Botín’s family favourites rise on their merits
Banco Santander has grown from a regional player into the largest retail bank in Spain and a formidable force among European banks but some things never change. Emilio Botín's highly personalized style of management is one of them. The sudden resignation last month of his respected CEO, Angel Corcóstegui, has given Botín a free rein as Santander Central Hispano's executive chairman to tighten the dynastic grip over the banking group. In a move that surely lines her up for the future top spot, Botín has brought his daughter, Ana Patricia, back into the frame, appointing her chairman of Banesto (Banco Español de Crédito), the medium-size retail bank bought by Santander in 1994. Emilio's brother Jaime, chairman of Bankinter, a rival bank, was also named first vice-chairman of SCH and Ana Patricia's brother "little Emilio" already has a seat on the board.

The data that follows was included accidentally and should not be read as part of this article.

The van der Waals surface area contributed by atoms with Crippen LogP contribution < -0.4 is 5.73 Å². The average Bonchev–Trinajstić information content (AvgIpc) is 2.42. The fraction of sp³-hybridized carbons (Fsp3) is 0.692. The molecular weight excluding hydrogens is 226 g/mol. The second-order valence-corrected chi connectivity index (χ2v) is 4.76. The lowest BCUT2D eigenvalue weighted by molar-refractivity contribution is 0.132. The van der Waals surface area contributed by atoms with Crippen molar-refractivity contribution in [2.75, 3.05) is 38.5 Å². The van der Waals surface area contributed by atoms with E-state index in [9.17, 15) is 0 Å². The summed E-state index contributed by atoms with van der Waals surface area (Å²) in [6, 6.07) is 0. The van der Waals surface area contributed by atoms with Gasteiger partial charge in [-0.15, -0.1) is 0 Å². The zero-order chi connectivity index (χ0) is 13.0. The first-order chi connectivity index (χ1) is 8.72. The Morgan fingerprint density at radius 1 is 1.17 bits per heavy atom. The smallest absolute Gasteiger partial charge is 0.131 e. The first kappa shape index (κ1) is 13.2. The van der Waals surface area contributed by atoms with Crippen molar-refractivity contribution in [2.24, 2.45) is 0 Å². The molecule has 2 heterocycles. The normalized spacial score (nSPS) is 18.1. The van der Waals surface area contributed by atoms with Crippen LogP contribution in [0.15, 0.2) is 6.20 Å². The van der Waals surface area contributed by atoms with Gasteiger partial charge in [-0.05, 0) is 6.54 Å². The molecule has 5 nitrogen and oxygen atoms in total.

This certainly looks like nepotism. Ana Patricia, an investment banker by training, has always been expected to take over the Botín family business eventually. However, she was forced to resign from the newly merged Banco Santander Central Hispano in 1999 because of an article in the Spanish press portraying a power struggle between her and Corcóstegui - who came from the Central Hispano side - which she lost.